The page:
Larcenies, burglaries are most common crimes in Newcastle

September 2, 2011

By Christina Lords

While incidents of crime have been relatively minimal in town for the first six months of 2011, the police department is stepping up its efforts to combat the more prevalent crimes of larceny and burglaries.

There were 28 residential burglaries reported in the city in the first six months of 2011, according to Newcastle Police Chief Melinda Irvine.

Larceny includes various crimes, such as when items are taken from cars or buildings and bicycle thefts.

“Larceny has continued to be our highest problem in the city,” she said.

Such reports are still comparatively lower than other adjacent communities, Irvine said.

Because Newcastle can be perceived as an affluent community, some burglars come into the town from other areas to commit these types of crimes, she said.

“One big reason we’re getting a lot of thefts of jewelry is because the price of gold has gone way up,” Irvine said. “Some of the people we’ve charged … have gone on to pawn the gold, and we’ve been able to locate them that way.”

Irvine reported the trends to the City Council in a presentation Aug. 16.

The Olympus and Ridgewood neighborhoods have experienced the most reported residential burglaries so far this year, the report states.

City Councilman Bill Erxleben said while vehicle break-ins and other thefts at Cougar Mountain trailheads occur out of Newcastle’s jurisdiction, many Newcastle residents use those areas and should be better protected.

He urged Irvine to encourage the King County Sheriff’s Office to increase its presence there through the use of security cameras.

Irvine agreed and said she would take that feedback to King County officials.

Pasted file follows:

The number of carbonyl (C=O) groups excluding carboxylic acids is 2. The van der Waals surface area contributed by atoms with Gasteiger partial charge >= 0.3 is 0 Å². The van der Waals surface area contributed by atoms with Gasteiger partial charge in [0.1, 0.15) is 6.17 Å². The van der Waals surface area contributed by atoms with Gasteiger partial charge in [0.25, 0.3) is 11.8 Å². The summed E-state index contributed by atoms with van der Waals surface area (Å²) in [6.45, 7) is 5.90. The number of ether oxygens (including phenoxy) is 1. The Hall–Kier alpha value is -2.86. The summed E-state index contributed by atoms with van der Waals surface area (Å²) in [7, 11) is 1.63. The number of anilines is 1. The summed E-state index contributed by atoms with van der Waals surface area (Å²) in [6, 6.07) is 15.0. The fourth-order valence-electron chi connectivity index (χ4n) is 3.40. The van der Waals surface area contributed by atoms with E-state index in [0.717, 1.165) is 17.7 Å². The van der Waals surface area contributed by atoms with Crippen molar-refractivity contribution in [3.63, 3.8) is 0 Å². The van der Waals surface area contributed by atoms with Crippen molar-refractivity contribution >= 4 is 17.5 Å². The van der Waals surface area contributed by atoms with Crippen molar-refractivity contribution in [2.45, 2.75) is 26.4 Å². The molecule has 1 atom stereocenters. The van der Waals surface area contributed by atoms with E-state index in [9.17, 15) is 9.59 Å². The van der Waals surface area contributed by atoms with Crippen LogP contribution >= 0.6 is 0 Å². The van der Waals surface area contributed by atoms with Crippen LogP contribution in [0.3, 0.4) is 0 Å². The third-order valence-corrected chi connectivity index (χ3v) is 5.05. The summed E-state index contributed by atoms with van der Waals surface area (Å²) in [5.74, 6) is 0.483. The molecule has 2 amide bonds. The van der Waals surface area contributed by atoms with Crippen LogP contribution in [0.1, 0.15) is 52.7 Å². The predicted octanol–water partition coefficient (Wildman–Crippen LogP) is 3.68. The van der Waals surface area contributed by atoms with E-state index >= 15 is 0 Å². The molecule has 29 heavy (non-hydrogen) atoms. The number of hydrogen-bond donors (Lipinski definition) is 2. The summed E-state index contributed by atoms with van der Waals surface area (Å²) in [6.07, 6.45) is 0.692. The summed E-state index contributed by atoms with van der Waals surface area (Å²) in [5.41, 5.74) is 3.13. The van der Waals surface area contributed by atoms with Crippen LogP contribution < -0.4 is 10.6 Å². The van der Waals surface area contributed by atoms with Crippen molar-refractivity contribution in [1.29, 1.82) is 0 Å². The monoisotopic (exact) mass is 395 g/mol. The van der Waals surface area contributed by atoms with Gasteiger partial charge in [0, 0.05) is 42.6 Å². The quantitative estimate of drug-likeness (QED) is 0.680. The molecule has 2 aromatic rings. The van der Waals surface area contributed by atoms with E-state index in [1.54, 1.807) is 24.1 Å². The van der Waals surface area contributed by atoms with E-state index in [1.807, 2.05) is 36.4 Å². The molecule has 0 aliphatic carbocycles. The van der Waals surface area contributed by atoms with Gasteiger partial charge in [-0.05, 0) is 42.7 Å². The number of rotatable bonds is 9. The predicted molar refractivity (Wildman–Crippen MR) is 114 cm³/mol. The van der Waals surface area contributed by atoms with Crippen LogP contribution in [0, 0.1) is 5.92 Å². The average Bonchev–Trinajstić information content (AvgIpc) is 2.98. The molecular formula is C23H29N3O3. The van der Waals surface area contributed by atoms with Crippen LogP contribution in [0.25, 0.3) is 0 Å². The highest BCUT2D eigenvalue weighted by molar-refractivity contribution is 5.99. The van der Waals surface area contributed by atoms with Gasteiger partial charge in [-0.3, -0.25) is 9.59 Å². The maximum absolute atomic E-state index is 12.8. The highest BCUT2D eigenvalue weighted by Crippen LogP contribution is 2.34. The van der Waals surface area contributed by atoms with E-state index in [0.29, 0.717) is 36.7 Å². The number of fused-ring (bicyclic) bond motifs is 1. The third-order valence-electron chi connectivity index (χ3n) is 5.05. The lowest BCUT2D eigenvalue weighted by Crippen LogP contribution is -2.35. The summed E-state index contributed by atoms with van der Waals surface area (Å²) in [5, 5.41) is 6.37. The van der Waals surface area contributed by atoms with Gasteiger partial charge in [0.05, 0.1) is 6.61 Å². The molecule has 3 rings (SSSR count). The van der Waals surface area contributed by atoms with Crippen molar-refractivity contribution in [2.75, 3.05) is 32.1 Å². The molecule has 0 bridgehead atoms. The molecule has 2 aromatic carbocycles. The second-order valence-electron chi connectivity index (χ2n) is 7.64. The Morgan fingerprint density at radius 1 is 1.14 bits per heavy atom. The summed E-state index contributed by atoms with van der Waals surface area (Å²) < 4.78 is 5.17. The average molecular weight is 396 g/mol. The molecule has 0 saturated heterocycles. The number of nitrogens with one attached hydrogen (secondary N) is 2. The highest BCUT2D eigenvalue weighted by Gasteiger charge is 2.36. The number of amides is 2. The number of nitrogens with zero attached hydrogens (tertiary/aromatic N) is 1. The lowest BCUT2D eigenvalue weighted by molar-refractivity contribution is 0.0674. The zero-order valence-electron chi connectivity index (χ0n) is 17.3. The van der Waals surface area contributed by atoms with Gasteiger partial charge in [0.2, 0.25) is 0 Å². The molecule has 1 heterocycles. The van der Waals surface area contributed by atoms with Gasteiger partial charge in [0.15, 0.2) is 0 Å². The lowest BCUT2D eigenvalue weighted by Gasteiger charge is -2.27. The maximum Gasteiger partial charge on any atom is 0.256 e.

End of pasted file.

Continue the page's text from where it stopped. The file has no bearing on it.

The department has stepped up its efforts to combat residential burglaries within the area in several ways, she said, including Automated Fingerprint Identification Systems training for every police officer in the department.

The more officers who have the training, the faster the department can process a crime scene, Irvine said.

The department has strengthened its relationship with other law enforcement agencies to work together to solve crimes, especially to catch burglars working as teams or in groups in different residential areas, Irvine said.

Agencies working together have allowed King County prosecutors to seek longer sentences for perpetrators through the county’s Repeat Burglary Initiative, she said.

As more repeat offenders are tied to crimes throughout more jurisdictions, those criminals are given longer sentences, and overall cases for burglary in the surrounding areas have come down, Irvine said.

Better communication between police and the public is another long-term goal for the department, she said.

The department will step up its use of social media sites for alerts and crime prevention tips. It also plans to continue to promote increased use of the department’s online reporting system, which allows residents to make a police report and follow up with additional information online at www.reporttosheriff.org.

Irvine said she has also seen an increase in demand for house checks while people are on vacation and increased requests for Blockwatch meetings, where neighbors can gather to meet with a police officer to learn about crime prevention and crime trends in their areas.

Residents interested in the Blockwatch program can call Officer Ryan Olmsted at 206-391-6713.

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